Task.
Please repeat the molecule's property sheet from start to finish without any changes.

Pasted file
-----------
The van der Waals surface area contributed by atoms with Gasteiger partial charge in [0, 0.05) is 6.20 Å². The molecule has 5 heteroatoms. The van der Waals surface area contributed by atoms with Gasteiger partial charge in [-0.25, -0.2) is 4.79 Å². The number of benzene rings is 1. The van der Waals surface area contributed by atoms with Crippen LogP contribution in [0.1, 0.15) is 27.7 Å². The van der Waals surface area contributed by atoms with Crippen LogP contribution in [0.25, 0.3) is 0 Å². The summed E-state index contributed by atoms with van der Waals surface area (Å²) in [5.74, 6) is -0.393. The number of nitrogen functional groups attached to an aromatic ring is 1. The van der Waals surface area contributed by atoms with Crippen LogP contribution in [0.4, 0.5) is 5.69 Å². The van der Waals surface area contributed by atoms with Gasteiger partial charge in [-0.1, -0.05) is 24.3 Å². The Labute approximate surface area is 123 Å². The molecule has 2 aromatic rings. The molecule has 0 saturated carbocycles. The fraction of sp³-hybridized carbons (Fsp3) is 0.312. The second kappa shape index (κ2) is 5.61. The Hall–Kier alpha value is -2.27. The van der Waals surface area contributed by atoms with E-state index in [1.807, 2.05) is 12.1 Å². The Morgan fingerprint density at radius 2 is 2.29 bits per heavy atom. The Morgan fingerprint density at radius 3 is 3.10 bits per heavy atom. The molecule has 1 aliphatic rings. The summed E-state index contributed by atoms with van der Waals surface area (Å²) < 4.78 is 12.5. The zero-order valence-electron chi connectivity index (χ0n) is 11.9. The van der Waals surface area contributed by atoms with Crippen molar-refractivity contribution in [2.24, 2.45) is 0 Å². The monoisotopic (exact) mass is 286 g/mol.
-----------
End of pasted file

The van der Waals surface area contributed by atoms with Gasteiger partial charge in [0, 0.05) is 6.20 Å². The molecule has 5 heteroatoms. The van der Waals surface area contributed by atoms with Gasteiger partial charge in [-0.25, -0.2) is 4.79 Å². The number of benzene rings is 1. The van der Waals surface area contributed by atoms with Crippen LogP contribution in [0.1, 0.15) is 27.7 Å². The van der Waals surface area contributed by atoms with Crippen LogP contribution in [0.25, 0.3) is 0 Å². The summed E-state index contributed by atoms with van der Waals surface area (Å²) in [5.74, 6) is -0.393. The number of nitrogen functional groups attached to an aromatic ring is 1. The van der Waals surface area contributed by atoms with Crippen LogP contribution in [0.4, 0.5) is 5.69 Å². The van der Waals surface area contributed by atoms with Gasteiger partial charge in [-0.1, -0.05) is 24.3 Å². The Labute approximate surface area is 123 Å². The molecule has 2 aromatic rings. The molecule has 0 saturated carbocycles. The fraction of sp³-hybridized carbons (Fsp3) is 0.312. The second kappa shape index (κ2) is 5.61. The Hall–Kier alpha value is -2.27. The van der Waals surface area contributed by atoms with E-state index in [1.807, 2.05) is 12.1 Å². The Morgan fingerprint density at radius 2 is 2.29 bits per heavy atom. The Morgan fingerprint density at radius 3 is 3.10 bits per heavy atom. The molecule has 1 aliphatic rings. The summed E-state index contributed by atoms with van der Waals surface area (Å²) < 4.78 is 12.5. The zero-order valence-electron chi connectivity index (χ0n) is 11.9. The van der Waals surface area contributed by atoms with Crippen molar-refractivity contribution in [2.24, 2.45) is 0 Å². The monoisotopic (exact) mass is 286 g/mol.